My own tendency to judge (both others and myself) has long mystified me.
On the one hand – yuck. A life spent judging self and others isn’t much of a life at all.
Yet at times, judging others has also felt like it might serve some evolutionary purpose, perhaps even with my safety foremost in mind.
By this I mean – let’s say I am a lady bald eagle.
I tend to mate for life, which means I should choose my mate with great care.
Here, I want to choose a male who is coordinated (otherwise, we both might die during our unique courtship “spiral air dance”).
I also want a mate who is affectionate and persistent (no one respects a suitor who gives up too quickly).
Best of all, I want a mate who is a good hunter, since raising (and feeding!) hungry chicks is hard work.
So in the part of my brain that is wired to choose, as soon as mating season comes around, I am fully engaged in constantly judging, judging, judging.
The same may hold true for us human animals even in our top-of-the-food-chain, big-brained and oh-so-evolved state.
Perhaps we still judge with an eye towards survival.
Certainly we have evolved to judge so we can not just survive but thrive by selecting only the best – the best suitor, the best nesting site, the best victuals, the best of everything.
So then what if that part of our brain just keeps on judging…whether we actually need it to or not?
What if that ancient core of our brain is totally unaware that human life today is not nearly so dire – that it is not quite so absolutely necessary to notice and point out every little (real or perceived) flaw, foible, or fault in those around us?
What if we can’t even really be blamed for judging others – after all, it is in our DNA?
This may be true.
But what is also true is that, blameless or not, judging others makes me personally feel guilty and miserable.
It is not just a waste of my time and mental energy, but it also can be more harmful than helpful….and certainly it never feels neutral.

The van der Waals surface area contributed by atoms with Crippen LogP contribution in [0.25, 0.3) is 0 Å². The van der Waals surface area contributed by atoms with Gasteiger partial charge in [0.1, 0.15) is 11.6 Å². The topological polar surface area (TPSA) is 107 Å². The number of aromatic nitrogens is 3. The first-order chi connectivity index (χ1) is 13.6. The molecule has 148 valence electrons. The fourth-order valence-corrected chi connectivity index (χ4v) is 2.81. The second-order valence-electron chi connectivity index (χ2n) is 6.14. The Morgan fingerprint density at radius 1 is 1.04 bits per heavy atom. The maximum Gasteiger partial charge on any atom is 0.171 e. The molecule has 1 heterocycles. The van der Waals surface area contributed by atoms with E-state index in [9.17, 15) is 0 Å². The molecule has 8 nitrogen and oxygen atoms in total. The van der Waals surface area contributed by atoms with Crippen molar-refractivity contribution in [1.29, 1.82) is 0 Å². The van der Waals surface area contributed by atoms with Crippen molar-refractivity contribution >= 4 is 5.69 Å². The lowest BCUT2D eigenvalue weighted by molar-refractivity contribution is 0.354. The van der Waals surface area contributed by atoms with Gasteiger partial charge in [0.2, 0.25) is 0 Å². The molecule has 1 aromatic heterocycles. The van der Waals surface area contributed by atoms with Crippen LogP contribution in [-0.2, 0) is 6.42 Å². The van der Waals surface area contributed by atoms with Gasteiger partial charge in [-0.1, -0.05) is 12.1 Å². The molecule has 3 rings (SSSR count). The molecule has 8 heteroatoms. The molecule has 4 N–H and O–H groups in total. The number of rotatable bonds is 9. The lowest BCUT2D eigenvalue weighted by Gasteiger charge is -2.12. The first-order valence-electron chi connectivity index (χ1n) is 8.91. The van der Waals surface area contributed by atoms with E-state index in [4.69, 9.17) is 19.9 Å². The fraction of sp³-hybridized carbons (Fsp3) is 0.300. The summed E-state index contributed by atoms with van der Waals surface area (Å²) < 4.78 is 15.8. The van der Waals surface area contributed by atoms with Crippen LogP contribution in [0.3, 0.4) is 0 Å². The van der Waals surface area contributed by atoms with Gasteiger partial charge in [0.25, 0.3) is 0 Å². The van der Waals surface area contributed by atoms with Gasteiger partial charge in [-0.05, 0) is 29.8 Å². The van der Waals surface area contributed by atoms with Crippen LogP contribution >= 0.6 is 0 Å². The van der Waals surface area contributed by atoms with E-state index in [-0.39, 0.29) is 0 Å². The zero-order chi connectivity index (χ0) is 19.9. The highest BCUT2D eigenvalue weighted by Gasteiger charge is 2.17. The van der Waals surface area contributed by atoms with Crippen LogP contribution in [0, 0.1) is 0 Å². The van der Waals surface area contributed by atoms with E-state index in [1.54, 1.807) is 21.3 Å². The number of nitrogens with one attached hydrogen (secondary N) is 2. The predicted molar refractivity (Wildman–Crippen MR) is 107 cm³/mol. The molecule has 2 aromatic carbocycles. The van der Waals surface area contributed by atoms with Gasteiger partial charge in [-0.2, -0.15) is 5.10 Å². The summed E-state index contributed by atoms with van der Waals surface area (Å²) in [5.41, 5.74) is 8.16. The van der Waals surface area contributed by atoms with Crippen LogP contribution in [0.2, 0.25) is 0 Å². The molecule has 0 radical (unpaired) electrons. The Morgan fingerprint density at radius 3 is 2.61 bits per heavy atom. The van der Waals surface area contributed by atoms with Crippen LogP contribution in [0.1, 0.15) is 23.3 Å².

Recently I was reading a Q&A column on yoga and spirituality. A reader wrote in to ask how he could stop judging the people he loved the most.
The answer given was twofold and simple:
- Love without desire or selfishness.
- Forget about the good done to the person you are judging.
The writer pointed out that love – true love – unconditional love – loves just for the sake of love. There is no selfish agenda attached (i.e. no concern about whether a potential suitor, once loved, will then produce the requisite healthy, attractive eagle chicks). So loving without judgment becomes much easier when you don’t want/need anything in return.
Also, remembrance of good deeds done – say, that time you gave your beloved eagle mate that last bite of river-fresh salmon (rather than keeping it for yourself the way you wanted to do) – can quickly breed desire, greed, selfishness, and the tendency to “keep score.”
This of course is not love but business. “You should give me the last bite of yours because I gave you the last bite of mine” rarely leads to anywhere good when it comes to matters of the heart.
So – love without condition and forget past good deeds done. Check. And check.
Over the past week, I have been practicing both of these techniques and I am happy to report some progress!
For instance, I have noticed that when I forget about the good things I have done for someone I am judging, the judgment evaporates.
Also, when I focus on the reasons why I love that person – and ONLY the reasons why I love them – the judgment quietly slips away.
So whether judging others is learned or hard-wired into our brains, it would appear we still retain the power to do something about how much time, effort, and energy our mind may spend judging others.
As a side benefit, I’ve personally also noticed that as I judge others less frequently, my self-judgment eases up as well.
Today’s Takeaway: Where do you find yourself judging others and/or yourself in a way that causes you discomfort or pain? How do you think your life might change if you were able to live it without judgment? What have you found that works to keep those judgments at bay?